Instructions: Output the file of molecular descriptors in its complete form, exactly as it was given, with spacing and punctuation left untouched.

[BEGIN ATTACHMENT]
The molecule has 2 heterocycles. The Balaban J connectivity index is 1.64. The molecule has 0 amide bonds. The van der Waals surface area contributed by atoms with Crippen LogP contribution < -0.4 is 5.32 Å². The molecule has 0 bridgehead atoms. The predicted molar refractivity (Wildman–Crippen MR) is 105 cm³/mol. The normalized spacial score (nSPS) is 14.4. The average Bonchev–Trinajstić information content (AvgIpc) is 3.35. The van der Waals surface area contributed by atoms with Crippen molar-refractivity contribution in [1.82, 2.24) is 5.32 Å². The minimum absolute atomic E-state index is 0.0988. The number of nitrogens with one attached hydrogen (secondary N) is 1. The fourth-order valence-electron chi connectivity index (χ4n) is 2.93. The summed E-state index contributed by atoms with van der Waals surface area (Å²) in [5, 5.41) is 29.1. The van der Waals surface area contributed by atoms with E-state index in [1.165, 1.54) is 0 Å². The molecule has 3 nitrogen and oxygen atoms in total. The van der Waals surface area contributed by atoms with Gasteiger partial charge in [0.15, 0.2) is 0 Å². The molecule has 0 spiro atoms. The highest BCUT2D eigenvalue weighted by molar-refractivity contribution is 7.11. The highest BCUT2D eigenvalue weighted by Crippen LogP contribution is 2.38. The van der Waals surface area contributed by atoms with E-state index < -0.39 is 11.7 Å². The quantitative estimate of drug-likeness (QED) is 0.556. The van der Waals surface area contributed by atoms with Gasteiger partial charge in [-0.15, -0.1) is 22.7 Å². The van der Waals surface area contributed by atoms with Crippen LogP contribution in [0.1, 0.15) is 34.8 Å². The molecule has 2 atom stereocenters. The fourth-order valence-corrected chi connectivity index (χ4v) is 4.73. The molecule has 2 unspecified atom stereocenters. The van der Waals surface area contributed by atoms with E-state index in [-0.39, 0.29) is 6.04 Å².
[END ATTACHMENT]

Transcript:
The molecule has 2 heterocycles. The Balaban J connectivity index is 1.64. The molecule has 0 amide bonds. The van der Waals surface area contributed by atoms with Crippen LogP contribution < -0.4 is 5.32 Å². The molecule has 0 bridgehead atoms. The predicted molar refractivity (Wildman–Crippen MR) is 105 cm³/mol. The normalized spacial score (nSPS) is 14.4. The average Bonchev–Trinajstić information content (AvgIpc) is 3.35. The van der Waals surface area contributed by atoms with Crippen molar-refractivity contribution in [1.82, 2.24) is 5.32 Å². The minimum absolute atomic E-state index is 0.0988. The number of nitrogens with one attached hydrogen (secondary N) is 1. The fourth-order valence-electron chi connectivity index (χ4n) is 2.93. The summed E-state index contributed by atoms with van der Waals surface area (Å²) in [5, 5.41) is 29.1. The van der Waals surface area contributed by atoms with E-state index in [1.165, 1.54) is 0 Å². The molecule has 3 nitrogen and oxygen atoms in total. The van der Waals surface area contributed by atoms with Gasteiger partial charge in [0.15, 0.2) is 0 Å². The molecule has 0 spiro atoms. The highest BCUT2D eigenvalue weighted by molar-refractivity contribution is 7.11. The highest BCUT2D eigenvalue weighted by Crippen LogP contribution is 2.38. The van der Waals surface area contributed by atoms with E-state index < -0.39 is 11.7 Å². The quantitative estimate of drug-likeness (QED) is 0.556. The van der Waals surface area contributed by atoms with Gasteiger partial charge in [-0.15, -0.1) is 22.7 Å². The van der Waals surface area contributed by atoms with Crippen LogP contribution in [0.1, 0.15) is 34.8 Å². The molecule has 2 atom stereocenters. The fourth-order valence-corrected chi connectivity index (χ4v) is 4.73. The molecule has 2 unspecified atom stereocenters. The van der Waals surface area contributed by atoms with E-state index in [-0.39, 0.29) is 6.04 Å².